Then there's the matter of why you would want to pass the lock around. Currently the lock starts out as shared. I presume that during the iteration you may find out that you really need exclusive access, and that you then want to upgrade it. You could do that by passing the lock by reference (it has been protected against accidental copying). But then you should also reorganise the code so that if the upgrade does not happen atomically (which cannot be guaranteed without risking deadlock) your code abandons "iter" (which may be compromised because other code may have changed the list during the gap between shared and exclusive ownership of the mutex) and probably starts the loop from scratch.
adunsmoor
New Contributor I
38 Views

Quoting - nuntawat

I have another questions. I would like to use queuing_rw_mutex inside class which implemented for parallel (parallel_for, parallel_reduce, etc.).


Be careful using the same class to implement the body for parallel_for and parallel_reduce. The interface looks very similar but how TBB uses them is quite different. You should be aware of that in order to make sure your class is safely callable from multiple threads.

Update: this explanation of parallel_for is incorrect. See the next post (#9) for a better explanation of how parallel_for actually works.

parallel_for takes a single instance of of your class and calls the operator() method on it with different ranges. Depending on available threads you may have the same instance processing different ranges at the same time. Because of that, the operator() method needs to be "reentrant". If you need to write access to any of your instance variables (or global data) then you should use a lock. If you are simply operating on objects in the range then you shouldn't need locks.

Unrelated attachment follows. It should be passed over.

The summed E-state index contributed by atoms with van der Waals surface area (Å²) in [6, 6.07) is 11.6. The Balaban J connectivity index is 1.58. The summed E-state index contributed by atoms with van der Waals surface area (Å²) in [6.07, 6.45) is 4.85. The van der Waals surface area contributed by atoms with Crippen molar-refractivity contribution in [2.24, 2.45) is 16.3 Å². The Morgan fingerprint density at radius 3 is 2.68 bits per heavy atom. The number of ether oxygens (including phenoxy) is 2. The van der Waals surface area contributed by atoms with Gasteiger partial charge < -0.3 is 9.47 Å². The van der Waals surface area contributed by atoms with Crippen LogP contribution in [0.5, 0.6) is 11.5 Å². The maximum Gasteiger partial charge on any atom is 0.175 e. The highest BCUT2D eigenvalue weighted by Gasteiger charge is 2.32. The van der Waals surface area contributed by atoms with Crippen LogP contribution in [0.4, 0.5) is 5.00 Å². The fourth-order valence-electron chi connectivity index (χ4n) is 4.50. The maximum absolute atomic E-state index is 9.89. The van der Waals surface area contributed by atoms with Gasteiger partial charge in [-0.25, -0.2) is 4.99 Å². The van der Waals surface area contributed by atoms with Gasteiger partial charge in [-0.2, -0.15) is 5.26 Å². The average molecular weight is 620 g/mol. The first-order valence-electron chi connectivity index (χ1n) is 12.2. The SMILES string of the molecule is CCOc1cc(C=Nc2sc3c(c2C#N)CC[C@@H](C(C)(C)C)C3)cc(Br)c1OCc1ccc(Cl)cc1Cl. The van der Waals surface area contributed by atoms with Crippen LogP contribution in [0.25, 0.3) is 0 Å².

parallel_reduce, on the other hand, uses the splitting constructor when it is able to spread work around between threads and join() to coallesce the results back together. So, operator() can safely modify instance variables of your class without a lock.

Alexey_K_Intel3
Employee
38 Views

Quoting - adunsmoor
parallel_for takes a single instance of of your class and calls the operator() method on it with different ranges. Depending on available threads you may have the same instance processing different ranges at the same time. Because of that, the operator() method needs to be "reentrant". If you need to write access to any of your instance variables (or global data) then you should use a lock. If you are simply operating on objects in the range then you shouldn't need locks.

That would be correct for parallel_do (except that it does not operate with ranges), but far from truth for parallel_for, which actually makes another copy of the body each time it splits a range in two. So each leaf task processing a portion of the original iteration space does it with its own instance of the body class; thus no conflicts on changing instance variables in operator()(). But in return, due to multiple copies, the body for parallel_for should better be lightweight (ideally, without a instance at all).
Alexey_K_Intel3
Employee
38 Views

Duplicate post removed.
RafSchietekat
Black Belt
38 Views

Note that in #7 I tried to consider #6 as a question purely about queuing_rw_mutex (because I could not make sense of the context), but in doing that I may have blocked out a bit too much and made matters worse regarding the lifetime of "mutex" (maybe it should be a pointer just like block_list?), if my answer was relevant at all. Later responses seem less daunted to consider that context: how about a brief explanation?
Alexey_K_Intel3
Employee
38 Views

I stepped in just to correct the information about parallel_for behavior. I think your (Raf's) answer matches the question best so far. Yes, scoped locking inside function call operator is semantically correct, and if the scoped lock object should be passed down the call chain it can be done by reference. I am also hesitant to go into undescribed area of why such schema is ever necessary, since there is not enough info to propose better schemas.